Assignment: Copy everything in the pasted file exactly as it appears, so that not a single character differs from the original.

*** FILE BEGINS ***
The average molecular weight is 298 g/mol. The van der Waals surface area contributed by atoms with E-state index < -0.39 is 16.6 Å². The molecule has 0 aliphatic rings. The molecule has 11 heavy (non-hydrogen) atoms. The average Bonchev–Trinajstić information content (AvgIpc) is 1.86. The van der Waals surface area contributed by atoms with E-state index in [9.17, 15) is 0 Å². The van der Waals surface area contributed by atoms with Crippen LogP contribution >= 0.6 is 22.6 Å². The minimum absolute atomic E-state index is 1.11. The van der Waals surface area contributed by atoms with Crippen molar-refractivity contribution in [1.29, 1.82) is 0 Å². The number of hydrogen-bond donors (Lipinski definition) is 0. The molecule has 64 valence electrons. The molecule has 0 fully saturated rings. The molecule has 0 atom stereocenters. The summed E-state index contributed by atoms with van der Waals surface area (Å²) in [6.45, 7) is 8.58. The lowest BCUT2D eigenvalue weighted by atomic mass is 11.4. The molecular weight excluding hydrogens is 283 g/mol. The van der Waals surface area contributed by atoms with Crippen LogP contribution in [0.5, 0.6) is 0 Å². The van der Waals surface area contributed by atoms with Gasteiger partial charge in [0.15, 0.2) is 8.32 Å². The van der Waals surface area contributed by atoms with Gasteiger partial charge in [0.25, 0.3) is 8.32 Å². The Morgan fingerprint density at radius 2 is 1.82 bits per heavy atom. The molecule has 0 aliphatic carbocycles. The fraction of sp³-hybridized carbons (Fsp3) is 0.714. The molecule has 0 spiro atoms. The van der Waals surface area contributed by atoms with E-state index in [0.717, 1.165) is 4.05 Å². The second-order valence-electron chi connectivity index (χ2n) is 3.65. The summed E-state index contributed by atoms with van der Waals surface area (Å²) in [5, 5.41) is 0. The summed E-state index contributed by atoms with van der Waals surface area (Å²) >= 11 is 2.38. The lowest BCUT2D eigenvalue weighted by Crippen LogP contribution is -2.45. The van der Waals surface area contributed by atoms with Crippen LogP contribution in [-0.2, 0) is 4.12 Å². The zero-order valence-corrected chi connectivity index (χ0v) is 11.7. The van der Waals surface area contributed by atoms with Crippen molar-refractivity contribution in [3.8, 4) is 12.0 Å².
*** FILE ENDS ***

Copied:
The average molecular weight is 298 g/mol. The van der Waals surface area contributed by atoms with E-state index < -0.39 is 16.6 Å². The molecule has 0 aliphatic rings. The molecule has 11 heavy (non-hydrogen) atoms. The average Bonchev–Trinajstić information content (AvgIpc) is 1.86. The van der Waals surface area contributed by atoms with E-state index in [9.17, 15) is 0 Å². The van der Waals surface area contributed by atoms with Crippen LogP contribution >= 0.6 is 22.6 Å². The minimum absolute atomic E-state index is 1.11. The van der Waals surface area contributed by atoms with Crippen molar-refractivity contribution in [1.29, 1.82) is 0 Å². The number of hydrogen-bond donors (Lipinski definition) is 0. The molecule has 64 valence electrons. The molecule has 0 fully saturated rings. The molecule has 0 atom stereocenters. The summed E-state index contributed by atoms with van der Waals surface area (Å²) in [6.45, 7) is 8.58. The lowest BCUT2D eigenvalue weighted by atomic mass is 11.4. The molecular weight excluding hydrogens is 283 g/mol. The van der Waals surface area contributed by atoms with Crippen LogP contribution in [0.5, 0.6) is 0 Å². The van der Waals surface area contributed by atoms with Gasteiger partial charge in [0.15, 0.2) is 8.32 Å². The van der Waals surface area contributed by atoms with Gasteiger partial charge in [0.25, 0.3) is 8.32 Å². The Morgan fingerprint density at radius 2 is 1.82 bits per heavy atom. The molecule has 0 aliphatic carbocycles. The fraction of sp³-hybridized carbons (Fsp3) is 0.714. The molecule has 0 spiro atoms. The van der Waals surface area contributed by atoms with E-state index in [0.717, 1.165) is 4.05 Å². The second-order valence-electron chi connectivity index (χ2n) is 3.65. The summed E-state index contributed by atoms with van der Waals surface area (Å²) in [5, 5.41) is 0. The summed E-state index contributed by atoms with van der Waals surface area (Å²) >= 11 is 2.38. The lowest BCUT2D eigenvalue weighted by Crippen LogP contribution is -2.45. The van der Waals surface area contributed by atoms with Crippen LogP contribution in [-0.2, 0) is 4.12 Å². The zero-order valence-corrected chi connectivity index (χ0v) is 11.7. The van der Waals surface area contributed by atoms with Crippen molar-refractivity contribution in [3.8, 4) is 12.0 Å².